"When," I asked an adviser to President Bush at the White House last week, "are we likely to get a nominee to the Supreme Court who is an evangelical Protestant?"
My friend knew, I think, that I wasn't complaining about Mr. Bush's nomination of John Roberts, a Roman Catholic, to be the newest justice on the U.S. Supreme Court. I was simply observing that in the current era, Catholics seem to have an inside track for such appointments. After all, the two Supreme Court justices Mr. Bush has long referred to as his favorites-Antonin Scalia and Clarence Thomas-are both Catholics.
My friend was coy. "The man making the appointments is an evangelical Protestant," he reminded me.
So let me test a still-unfinished theory with you readers. It suggests that we evangelical Protestants are readier than our Catholic friends to discuss, describe, and explain this thing we call a biblical worldview, a Christian way of looking at things in the public arena. Our Catholic colleagues, meanwhile, keep showing themselves better prepared to put some of those ideas into actual practice.
Each camp suffers from a severe deficiency.
American evangelicals are weakened because worldview thinking is for them a relatively new exercise. After theological liberalism took over the mainline denominations during the first half of the 1900s, evangelicals typically responded with a sometimes otherworldly pietism. Against such retreat, thinkers like Carl F.H. Henry and Francis Schaeffer challenged evangelicals to work out an explicitly biblical ethic for life in the public square.
But it takes a generation or two, at least, to talk things through and decide what works and what doesn't. It takes years to weave such thinking into law-school curricula and the day-to-day thinking of the courts. So finding evangelical Protestant lawmakers ready to spell out with confidence, appeal, and consistency how their biblical faith drives their thinking and acting in the shaping of public policy-well, it just hasn't happened very often.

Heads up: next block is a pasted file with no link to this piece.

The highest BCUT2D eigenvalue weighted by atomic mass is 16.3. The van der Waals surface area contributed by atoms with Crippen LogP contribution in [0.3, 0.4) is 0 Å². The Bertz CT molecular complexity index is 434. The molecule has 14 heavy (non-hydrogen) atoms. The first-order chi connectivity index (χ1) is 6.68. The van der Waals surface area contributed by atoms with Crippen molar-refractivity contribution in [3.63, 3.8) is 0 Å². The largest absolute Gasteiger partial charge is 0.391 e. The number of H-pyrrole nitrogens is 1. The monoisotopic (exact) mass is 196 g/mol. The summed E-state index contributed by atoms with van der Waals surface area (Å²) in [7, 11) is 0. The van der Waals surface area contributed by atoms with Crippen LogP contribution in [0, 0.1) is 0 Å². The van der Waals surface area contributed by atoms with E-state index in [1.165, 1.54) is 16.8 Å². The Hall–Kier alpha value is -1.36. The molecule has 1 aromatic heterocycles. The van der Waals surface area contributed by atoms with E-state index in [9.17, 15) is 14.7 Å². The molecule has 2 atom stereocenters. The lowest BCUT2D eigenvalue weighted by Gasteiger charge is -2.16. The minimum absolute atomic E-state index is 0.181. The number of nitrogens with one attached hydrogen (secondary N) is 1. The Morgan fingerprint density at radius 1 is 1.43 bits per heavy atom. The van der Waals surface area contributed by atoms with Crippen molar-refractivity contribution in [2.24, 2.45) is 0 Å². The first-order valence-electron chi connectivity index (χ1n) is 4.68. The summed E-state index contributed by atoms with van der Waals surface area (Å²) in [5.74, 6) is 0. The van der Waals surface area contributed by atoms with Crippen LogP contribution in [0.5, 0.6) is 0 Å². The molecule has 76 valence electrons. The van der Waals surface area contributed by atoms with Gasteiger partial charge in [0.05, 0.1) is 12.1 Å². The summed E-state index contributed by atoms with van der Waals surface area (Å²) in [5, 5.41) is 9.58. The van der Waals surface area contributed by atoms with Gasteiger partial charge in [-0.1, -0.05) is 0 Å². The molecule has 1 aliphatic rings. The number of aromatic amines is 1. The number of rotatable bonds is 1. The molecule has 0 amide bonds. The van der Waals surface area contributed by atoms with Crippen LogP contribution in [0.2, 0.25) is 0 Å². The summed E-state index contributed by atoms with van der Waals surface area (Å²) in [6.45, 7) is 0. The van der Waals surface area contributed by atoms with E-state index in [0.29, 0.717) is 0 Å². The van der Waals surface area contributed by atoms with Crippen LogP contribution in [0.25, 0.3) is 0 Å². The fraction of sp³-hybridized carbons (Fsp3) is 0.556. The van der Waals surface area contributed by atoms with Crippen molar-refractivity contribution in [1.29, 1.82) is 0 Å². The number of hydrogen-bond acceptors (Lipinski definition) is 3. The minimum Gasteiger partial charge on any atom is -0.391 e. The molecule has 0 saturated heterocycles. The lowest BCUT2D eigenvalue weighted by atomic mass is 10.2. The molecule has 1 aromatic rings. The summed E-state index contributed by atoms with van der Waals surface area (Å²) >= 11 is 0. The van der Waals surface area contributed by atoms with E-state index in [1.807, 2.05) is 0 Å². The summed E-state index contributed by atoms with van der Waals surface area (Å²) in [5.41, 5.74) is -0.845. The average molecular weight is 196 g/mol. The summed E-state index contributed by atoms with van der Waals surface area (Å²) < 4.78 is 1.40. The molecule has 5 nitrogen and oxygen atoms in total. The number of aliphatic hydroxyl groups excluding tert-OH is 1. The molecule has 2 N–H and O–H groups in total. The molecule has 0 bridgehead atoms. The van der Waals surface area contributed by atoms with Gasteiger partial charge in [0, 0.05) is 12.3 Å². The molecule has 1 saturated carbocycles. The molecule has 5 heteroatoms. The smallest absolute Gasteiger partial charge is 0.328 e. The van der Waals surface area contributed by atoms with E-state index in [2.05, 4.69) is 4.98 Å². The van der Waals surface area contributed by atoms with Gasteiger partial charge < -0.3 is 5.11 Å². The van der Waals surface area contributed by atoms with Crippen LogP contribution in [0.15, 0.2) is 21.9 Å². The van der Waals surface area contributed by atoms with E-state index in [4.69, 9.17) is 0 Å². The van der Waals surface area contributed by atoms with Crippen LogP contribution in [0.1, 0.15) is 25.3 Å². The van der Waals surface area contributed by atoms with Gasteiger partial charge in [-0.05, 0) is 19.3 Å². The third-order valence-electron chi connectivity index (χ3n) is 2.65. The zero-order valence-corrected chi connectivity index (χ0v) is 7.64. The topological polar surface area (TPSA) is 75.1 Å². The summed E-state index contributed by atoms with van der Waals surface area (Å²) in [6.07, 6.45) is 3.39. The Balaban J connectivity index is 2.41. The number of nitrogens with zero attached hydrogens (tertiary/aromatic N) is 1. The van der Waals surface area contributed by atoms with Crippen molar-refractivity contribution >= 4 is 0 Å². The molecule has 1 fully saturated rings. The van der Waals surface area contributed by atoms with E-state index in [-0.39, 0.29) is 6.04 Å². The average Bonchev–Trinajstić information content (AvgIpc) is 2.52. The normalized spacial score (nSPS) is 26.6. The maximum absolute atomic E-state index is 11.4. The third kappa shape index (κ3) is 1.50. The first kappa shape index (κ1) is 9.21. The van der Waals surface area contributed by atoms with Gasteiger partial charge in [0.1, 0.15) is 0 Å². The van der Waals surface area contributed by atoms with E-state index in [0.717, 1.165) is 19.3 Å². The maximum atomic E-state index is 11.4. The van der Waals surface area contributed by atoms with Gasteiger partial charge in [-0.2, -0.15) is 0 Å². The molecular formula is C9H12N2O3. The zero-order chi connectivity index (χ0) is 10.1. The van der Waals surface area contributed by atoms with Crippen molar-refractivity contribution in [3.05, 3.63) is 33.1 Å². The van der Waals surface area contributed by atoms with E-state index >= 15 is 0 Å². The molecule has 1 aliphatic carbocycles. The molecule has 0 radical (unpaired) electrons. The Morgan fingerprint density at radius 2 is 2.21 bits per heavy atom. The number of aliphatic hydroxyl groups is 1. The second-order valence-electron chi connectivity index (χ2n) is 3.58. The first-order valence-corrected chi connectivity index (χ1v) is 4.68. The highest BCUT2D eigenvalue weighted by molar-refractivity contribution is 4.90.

Catholics, meanwhile, enjoy the benefit of not just one or two generations of such thinking, but many. At the same time, Catholics tend to deprive themselves on another front where evangelicals are rich. By habit and tradition, they don't dive as quickly into the Bible for explicit direction. A well-known Catholic leader commended me several years ago for WORLD's somewhat progressive attitude on immigration policy. "We do that," I explained to him, "because the Bible so often reminds God's people to treat aliens with compassion-with the reminder that we too were once aliens."
"You would know that," my friend said, "because you Protestants read the Bible. We Catholics aren't allowed to, you know." It was tongue-in-cheek overstatement, but we both knew he had a point.
Ironically, then, many conservative evangelicals and many conservative Catholics end up at many virtually identical destinations on public social issues-although getting there by quite different routes.
Yet the distinctiveness of those different routes has a good bit to do with the suitability of any particular individual for public office. The Catholic route, based in "natural law," tends to be more quiet, reflective, implicit, and elusive. The evangelical Protestant route, based in "special revelation," tends to be more noisy, wordy, explicit, and confining. The practical effect is that Catholics in public life by nature tend to leave a less bothersome trail of Bible-flavored words, opinions, and positions than would their evangelical Protestant colleagues-even those holding to basically the same positions.
Or look at it this way, to use a few examples from the U.S. Senate: The natural political constituencies of known evangelicals like Jim Talent (Mo.), John Thune (S.D.), Jim DeMint (S.C.), or Tom Coburn (Okla.) tend to want their favorite sons to wrap their positions in biblical prooftexts-and to cry "compromise" when they don't. Backers of equally conservative stalwart Catholics like Rick Santorum (Pa.) simply don't expect the same explicit language.
Which, I would argue, makes the typical evangelical's path just that much trickier than the typical Catholic's.
As an evangelical Protestant, I wince a little when I consider that most of the careful thinking coming from my general point of view in the highest court of the land is likely, for the next few years, to come from Roman Catholics. I'll be rooting, of course, for the Senate's early confirmation of John Roberts. But I'll also be hoping that an evangelical Protestant will show up soon on the horizon who can persuade the president and his advisers that he or she, while perhaps a bit riskier, still deserves a shot at the next crucial seat.